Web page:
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Getting published: poetry
Getting a poetry collection or pamphlet out there takes a lot of skill, luck and perseverance. Here are a few questions to help you along the way.
Am I ready to submit my poetry?
For a collection, publishers will want to see something in the region of 50 poems. Around half of this may be suitable for a pamphlet, although this will vary from publisher to publisher. Only ever send your best work.
What’s the difference between a collection and a pamphlet or chapbook?
Pamphlets and chapbooks are typically much shorter than poetry collections and will often be bound differently (staples versus a glued spine, for example). Lots of poets publish a pamphlet as their first work, but there’s no hard and fast rule. Pamphlets are often either a self-contained sequence that can stand alone or individual poems representing a particular stage of a poet’s development
Do I need an agent?
If you’re looking primarily to publish poetry, you probably don’t need an agent. That said, you might want to consider submitting to an agent if you’re planning to publish memoir and fiction as well as poetry.
Can I submit direct to a publisher?
Poets, unlike novelists or narrative non-fiction writers, are generally expected to submit to publishers directly. Many poetry presses accept unsolicited submissions, although competition is fierce. Be sure to consider small presses as well as larger publishers.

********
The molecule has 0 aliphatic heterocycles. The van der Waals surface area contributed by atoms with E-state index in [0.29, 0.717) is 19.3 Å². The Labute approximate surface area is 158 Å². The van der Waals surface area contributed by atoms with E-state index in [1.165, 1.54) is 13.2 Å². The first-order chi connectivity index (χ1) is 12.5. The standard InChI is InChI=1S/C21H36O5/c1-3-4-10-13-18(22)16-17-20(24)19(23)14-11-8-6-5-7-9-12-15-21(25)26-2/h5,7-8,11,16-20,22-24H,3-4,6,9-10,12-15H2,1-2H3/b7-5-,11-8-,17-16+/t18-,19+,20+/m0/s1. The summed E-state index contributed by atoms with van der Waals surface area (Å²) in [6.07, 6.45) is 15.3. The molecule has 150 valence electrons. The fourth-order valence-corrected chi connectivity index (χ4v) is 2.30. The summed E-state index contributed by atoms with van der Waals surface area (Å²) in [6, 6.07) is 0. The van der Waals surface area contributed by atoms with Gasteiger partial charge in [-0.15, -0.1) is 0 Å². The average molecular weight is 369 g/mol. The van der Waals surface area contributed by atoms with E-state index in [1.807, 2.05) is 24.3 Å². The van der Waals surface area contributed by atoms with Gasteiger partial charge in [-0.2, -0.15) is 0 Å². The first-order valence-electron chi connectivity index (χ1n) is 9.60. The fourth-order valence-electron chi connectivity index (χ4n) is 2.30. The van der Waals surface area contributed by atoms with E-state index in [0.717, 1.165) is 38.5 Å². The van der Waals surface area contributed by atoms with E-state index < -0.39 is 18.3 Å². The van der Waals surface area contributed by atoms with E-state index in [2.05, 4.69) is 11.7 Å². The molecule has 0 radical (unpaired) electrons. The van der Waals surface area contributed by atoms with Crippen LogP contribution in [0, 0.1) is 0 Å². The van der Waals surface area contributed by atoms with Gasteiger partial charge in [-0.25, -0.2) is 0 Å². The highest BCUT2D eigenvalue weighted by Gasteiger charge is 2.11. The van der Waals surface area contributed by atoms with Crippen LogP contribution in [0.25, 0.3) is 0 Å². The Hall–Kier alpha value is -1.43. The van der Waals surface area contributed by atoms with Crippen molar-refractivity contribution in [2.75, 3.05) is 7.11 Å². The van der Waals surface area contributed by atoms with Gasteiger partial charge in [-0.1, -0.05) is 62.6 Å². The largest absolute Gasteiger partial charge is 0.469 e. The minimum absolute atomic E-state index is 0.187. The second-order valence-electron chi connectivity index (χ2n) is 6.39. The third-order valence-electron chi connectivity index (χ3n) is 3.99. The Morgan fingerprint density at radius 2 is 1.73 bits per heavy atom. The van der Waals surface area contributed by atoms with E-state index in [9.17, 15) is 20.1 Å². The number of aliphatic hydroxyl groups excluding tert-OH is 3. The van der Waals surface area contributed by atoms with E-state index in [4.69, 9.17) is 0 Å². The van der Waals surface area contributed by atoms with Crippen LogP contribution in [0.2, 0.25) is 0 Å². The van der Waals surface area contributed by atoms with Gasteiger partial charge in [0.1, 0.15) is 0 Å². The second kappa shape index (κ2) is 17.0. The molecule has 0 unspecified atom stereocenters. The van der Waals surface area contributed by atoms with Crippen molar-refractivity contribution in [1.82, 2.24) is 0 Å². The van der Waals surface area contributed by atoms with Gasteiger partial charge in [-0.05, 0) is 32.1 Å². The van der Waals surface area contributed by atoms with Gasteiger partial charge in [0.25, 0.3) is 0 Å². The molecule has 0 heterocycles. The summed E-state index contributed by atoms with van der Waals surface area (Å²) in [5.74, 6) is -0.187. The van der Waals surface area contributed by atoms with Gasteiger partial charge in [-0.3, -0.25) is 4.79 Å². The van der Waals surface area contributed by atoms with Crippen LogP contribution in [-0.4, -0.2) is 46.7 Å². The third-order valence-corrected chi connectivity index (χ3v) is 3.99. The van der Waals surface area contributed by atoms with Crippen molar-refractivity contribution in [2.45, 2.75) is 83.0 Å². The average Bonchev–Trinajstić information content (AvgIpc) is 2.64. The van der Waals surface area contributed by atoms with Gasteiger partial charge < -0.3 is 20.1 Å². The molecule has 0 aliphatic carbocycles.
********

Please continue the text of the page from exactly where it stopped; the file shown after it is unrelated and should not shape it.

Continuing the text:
What should I submit to a poetry publisher?
Requirements will vary depending on the publisher, but a cover letter, writers CV and bio and a short selection of your poetry is a good place to start. If you’ve been mentored by an established poet, a few words from them endorsing your work can make a difference but do be sure to follow the publishers submission guidelines (normally found on their website).
What happens to my submission?
It may take several months or even up to half a year before you hear anything about your submission. Only send a reminder note or email if you’ve been waiting for longer than their submission guidelines suggest. If a publisher asks to see your entire collection, check whether they’re hoping for some time to consider it exclusively before sending to other publishers.
If your collection is accepted for publication, it’s a good idea to keep writing and submitting as it can take several years from acceptance to publication. Most poetry publishers are subsidised in some way and often reliant on funding. Poetry is rarely a financially profitable art form, for either poet or publisher. Don’t expect your poetry to make you rich – or even moderately well off – though it will enrich your life in other ways.
How can I improve my chances of getting a poetry collection published?
- Build a writing portfolio. Start by sending your poetry to magazines, anthologies and journals you enjoy. Not only does previous publication in magazines help to make your submission stand out, it also demonstrates your commitment to becoming a published poet.
- Connect with other writers. Support from your peers, via writing groups or courses, can be invaluable during what is often a long road to publication. Connecting with other poets by staying up to date with recently published anthologies is also really useful.
- Enter awards and prizes. Winning an award or development opportunity can be a big draw for a publisher. Do approach prizes cautiously, though. Pay attention to how prestigious they appear and whether they charge a fee or not. Are you eligible for any of our writing programmes?